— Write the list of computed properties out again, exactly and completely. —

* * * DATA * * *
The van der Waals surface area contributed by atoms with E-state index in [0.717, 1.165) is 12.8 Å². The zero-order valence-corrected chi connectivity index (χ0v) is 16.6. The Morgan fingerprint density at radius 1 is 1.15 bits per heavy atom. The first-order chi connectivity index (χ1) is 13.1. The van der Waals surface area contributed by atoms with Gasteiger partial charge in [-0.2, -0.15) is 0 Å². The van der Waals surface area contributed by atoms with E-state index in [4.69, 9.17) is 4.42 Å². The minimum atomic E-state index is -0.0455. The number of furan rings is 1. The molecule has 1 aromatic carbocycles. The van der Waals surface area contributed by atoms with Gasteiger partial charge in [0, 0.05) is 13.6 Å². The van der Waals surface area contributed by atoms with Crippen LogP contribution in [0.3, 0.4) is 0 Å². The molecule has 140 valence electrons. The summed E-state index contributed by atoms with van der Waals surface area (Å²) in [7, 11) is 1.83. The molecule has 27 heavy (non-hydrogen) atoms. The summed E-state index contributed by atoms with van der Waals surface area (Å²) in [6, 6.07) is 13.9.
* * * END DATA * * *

The van der Waals surface area contributed by atoms with E-state index in [0.717, 1.165) is 12.8 Å². The zero-order valence-corrected chi connectivity index (χ0v) is 16.6. The Morgan fingerprint density at radius 1 is 1.15 bits per heavy atom. The first-order chi connectivity index (χ1) is 13.1. The van der Waals surface area contributed by atoms with Gasteiger partial charge in [-0.2, -0.15) is 0 Å². The van der Waals surface area contributed by atoms with E-state index in [4.69, 9.17) is 4.42 Å². The minimum atomic E-state index is -0.0455. The number of furan rings is 1. The molecule has 1 aromatic carbocycles. The van der Waals surface area contributed by atoms with Gasteiger partial charge in [0, 0.05) is 13.6 Å². The van der Waals surface area contributed by atoms with Crippen LogP contribution in [0.3, 0.4) is 0 Å². The molecule has 140 valence electrons. The summed E-state index contributed by atoms with van der Waals surface area (Å²) in [7, 11) is 1.83. The molecule has 27 heavy (non-hydrogen) atoms. The summed E-state index contributed by atoms with van der Waals surface area (Å²) in [6, 6.07) is 13.9.